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Bri_L's avatar

How to crop in photoshop to a specific size on a specific part of a photo?

Asked by Bri_L (12219points) September 8th, 2008

I want to crop a photo to a set size (100 X 130 @ 72 dpi). But I want to select how it is cropped. I want to be able to adjust it knowing the size is correct. Is there an easy way to do this?

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21 Answers

bodyhead's avatar

You can set up your rulers for pixels instead of inches. You should be able to eyeball crop it to within 10 pixels or so and then I would use the image resizing tool and auto crop the small edges around whatever I am trying to capture.

Bri_L's avatar

@ bodyhead – thanks that sounds like a good approach.

it would be nice if they let you adjust the crop tool with numerical values.

robmandu's avatar

The trick is ensuring that the selected area you want meets the minimum size requirement you gave. That is, you’re not selecting a 50×80 area in the first place. If you do, then you’ll have to enlarge the result… and that just looks crappy.

So, for sanity’s sake, let’s assume your selected area is bigger than 100×130 pixels.

1. Make sure the Info palette is visible
2. Select the area you want ensuring the “W:” and “H:” attributes are >= the desired size. (If it’s already 100×130, well that’s a bonus!) Allow some space to exist around your perfect selection… might need it later.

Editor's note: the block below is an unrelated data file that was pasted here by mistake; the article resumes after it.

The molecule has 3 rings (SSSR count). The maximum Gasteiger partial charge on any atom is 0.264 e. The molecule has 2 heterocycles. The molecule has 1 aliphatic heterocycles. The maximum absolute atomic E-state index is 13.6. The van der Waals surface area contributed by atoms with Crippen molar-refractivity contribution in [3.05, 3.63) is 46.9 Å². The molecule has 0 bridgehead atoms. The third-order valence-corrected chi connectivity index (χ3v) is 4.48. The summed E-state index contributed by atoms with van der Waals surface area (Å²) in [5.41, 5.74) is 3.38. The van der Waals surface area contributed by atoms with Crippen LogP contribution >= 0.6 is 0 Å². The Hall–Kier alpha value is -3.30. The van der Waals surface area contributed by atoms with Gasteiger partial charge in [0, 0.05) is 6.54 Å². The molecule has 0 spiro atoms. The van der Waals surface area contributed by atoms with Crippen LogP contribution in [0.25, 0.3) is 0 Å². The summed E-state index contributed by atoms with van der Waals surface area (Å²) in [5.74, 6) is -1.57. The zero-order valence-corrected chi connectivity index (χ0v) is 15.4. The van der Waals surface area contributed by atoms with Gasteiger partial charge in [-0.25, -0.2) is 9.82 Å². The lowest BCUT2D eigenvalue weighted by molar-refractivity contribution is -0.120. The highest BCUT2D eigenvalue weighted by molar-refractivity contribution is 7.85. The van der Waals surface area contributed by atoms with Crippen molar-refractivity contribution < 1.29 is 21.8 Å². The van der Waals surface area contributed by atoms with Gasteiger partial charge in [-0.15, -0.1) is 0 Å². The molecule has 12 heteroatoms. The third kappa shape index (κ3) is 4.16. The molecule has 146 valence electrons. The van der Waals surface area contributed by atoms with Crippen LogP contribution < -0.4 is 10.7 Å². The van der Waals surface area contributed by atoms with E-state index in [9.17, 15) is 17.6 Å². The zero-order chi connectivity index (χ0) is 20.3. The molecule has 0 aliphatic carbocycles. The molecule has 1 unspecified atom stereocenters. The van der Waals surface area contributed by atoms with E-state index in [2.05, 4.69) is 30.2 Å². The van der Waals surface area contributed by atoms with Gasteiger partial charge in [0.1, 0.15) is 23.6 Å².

3. Click the Image menu, and select Crop.

Now you need to shrink it down.

4. Click the Image menu, select Image Size…
5. Enter the value size you want in pixels. Ensure the “Constrain Proportions” checkbox is enabled.

And here’s where it gets a little tricky. You want to constrain the proportions so that the final image isn’t squished. But it’s likely that your selection isn’t proportional to the desired size.

So, plug in either Width or Height and, depending on which you tried, keep the value that allows your proportions to fit in. Like, if you plug in 100 for Width, then Height is auto-filled with another value, like 150, then that’s what you want to keep (150 > 130).

Here’s where the extra space from #2 comes into play.

6. You’ll want to recrop the image again. This time to get the perfect size, cropping off the extra Height (from my example in #4). Watch the Info palette to ensure you get the right dimensions.

That’s a really simple and rough example. In reality, you’ll need to experiment a little bit on guessing at the proportions. So you might try it a couple of different ways, playing with selected area.

I’m also stuck in an older Photoshop… so if anyone can explain a new fangled approach, that’d probably be good for us all.

Bri_L's avatar

@ robmandu – thanks for your help to. I had not thought of using the selection tool in that capacity as well. I appreciate your time!

scamp's avatar

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Bri_L's avatar

Ok, I figured this out. If I have my rulers set to pixels and select my crop tool. (this is in PS CS3) I can make a crop box then move the sides and read the pixels in the info pallet. Then, once it is set, I can move the box around in the right proportion.